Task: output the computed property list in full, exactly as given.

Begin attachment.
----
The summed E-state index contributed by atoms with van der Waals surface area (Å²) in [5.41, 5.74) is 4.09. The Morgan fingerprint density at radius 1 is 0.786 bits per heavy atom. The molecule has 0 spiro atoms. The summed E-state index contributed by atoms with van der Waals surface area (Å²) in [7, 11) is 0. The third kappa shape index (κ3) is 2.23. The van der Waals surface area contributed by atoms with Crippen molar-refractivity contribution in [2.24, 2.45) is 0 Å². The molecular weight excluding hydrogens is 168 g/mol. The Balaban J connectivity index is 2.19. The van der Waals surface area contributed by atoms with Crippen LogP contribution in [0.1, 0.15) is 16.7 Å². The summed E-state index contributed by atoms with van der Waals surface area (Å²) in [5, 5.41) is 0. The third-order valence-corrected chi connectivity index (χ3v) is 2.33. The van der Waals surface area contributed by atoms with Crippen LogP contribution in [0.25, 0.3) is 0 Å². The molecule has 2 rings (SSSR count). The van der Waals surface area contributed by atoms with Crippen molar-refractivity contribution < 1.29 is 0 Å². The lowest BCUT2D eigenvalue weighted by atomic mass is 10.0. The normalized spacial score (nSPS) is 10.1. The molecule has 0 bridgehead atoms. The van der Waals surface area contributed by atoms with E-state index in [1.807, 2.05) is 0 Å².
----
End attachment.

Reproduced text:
The summed E-state index contributed by atoms with van der Waals surface area (Å²) in [5.41, 5.74) is 4.09. The Morgan fingerprint density at radius 1 is 0.786 bits per heavy atom. The molecule has 0 spiro atoms. The summed E-state index contributed by atoms with van der Waals surface area (Å²) in [7, 11) is 0. The third kappa shape index (κ3) is 2.23. The van der Waals surface area contributed by atoms with Crippen molar-refractivity contribution in [2.24, 2.45) is 0 Å². The molecular weight excluding hydrogens is 168 g/mol. The Balaban J connectivity index is 2.19. The van der Waals surface area contributed by atoms with Crippen LogP contribution in [0.1, 0.15) is 16.7 Å². The summed E-state index contributed by atoms with van der Waals surface area (Å²) in [5, 5.41) is 0. The third-order valence-corrected chi connectivity index (χ3v) is 2.33. The van der Waals surface area contributed by atoms with Crippen LogP contribution in [0.25, 0.3) is 0 Å². The molecule has 2 rings (SSSR count). The van der Waals surface area contributed by atoms with Crippen molar-refractivity contribution < 1.29 is 0 Å². The lowest BCUT2D eigenvalue weighted by atomic mass is 10.0. The normalized spacial score (nSPS) is 10.1. The molecule has 0 bridgehead atoms. The van der Waals surface area contributed by atoms with E-state index in [1.807, 2.05) is 0 Å².